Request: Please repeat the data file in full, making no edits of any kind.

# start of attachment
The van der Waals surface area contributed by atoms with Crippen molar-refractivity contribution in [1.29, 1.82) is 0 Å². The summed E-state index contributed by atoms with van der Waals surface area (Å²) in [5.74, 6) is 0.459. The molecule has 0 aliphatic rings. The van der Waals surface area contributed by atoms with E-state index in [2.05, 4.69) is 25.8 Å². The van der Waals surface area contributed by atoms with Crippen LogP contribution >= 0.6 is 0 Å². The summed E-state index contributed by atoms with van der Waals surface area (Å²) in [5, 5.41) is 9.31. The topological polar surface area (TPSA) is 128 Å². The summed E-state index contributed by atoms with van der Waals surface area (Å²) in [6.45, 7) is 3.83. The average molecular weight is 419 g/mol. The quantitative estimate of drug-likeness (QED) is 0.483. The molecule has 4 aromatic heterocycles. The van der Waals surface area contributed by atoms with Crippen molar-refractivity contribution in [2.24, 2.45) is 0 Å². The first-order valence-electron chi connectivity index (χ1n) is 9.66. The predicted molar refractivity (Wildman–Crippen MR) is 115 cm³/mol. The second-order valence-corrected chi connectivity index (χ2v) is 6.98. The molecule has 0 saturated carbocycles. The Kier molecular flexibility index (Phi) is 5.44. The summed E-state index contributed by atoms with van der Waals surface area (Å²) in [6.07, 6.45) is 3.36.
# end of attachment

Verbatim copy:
The van der Waals surface area contributed by atoms with Crippen molar-refractivity contribution in [1.29, 1.82) is 0 Å². The summed E-state index contributed by atoms with van der Waals surface area (Å²) in [5.74, 6) is 0.459. The molecule has 0 aliphatic rings. The van der Waals surface area contributed by atoms with E-state index in [2.05, 4.69) is 25.8 Å². The van der Waals surface area contributed by atoms with Crippen LogP contribution >= 0.6 is 0 Å². The summed E-state index contributed by atoms with van der Waals surface area (Å²) in [5, 5.41) is 9.31. The topological polar surface area (TPSA) is 128 Å². The summed E-state index contributed by atoms with van der Waals surface area (Å²) in [6.45, 7) is 3.83. The average molecular weight is 419 g/mol. The quantitative estimate of drug-likeness (QED) is 0.483. The molecule has 4 aromatic heterocycles. The van der Waals surface area contributed by atoms with Crippen molar-refractivity contribution in [2.24, 2.45) is 0 Å². The first-order valence-electron chi connectivity index (χ1n) is 9.66. The predicted molar refractivity (Wildman–Crippen MR) is 115 cm³/mol. The second-order valence-corrected chi connectivity index (χ2v) is 6.98. The molecule has 0 saturated carbocycles. The Kier molecular flexibility index (Phi) is 5.44. The summed E-state index contributed by atoms with van der Waals surface area (Å²) in [6.07, 6.45) is 3.36.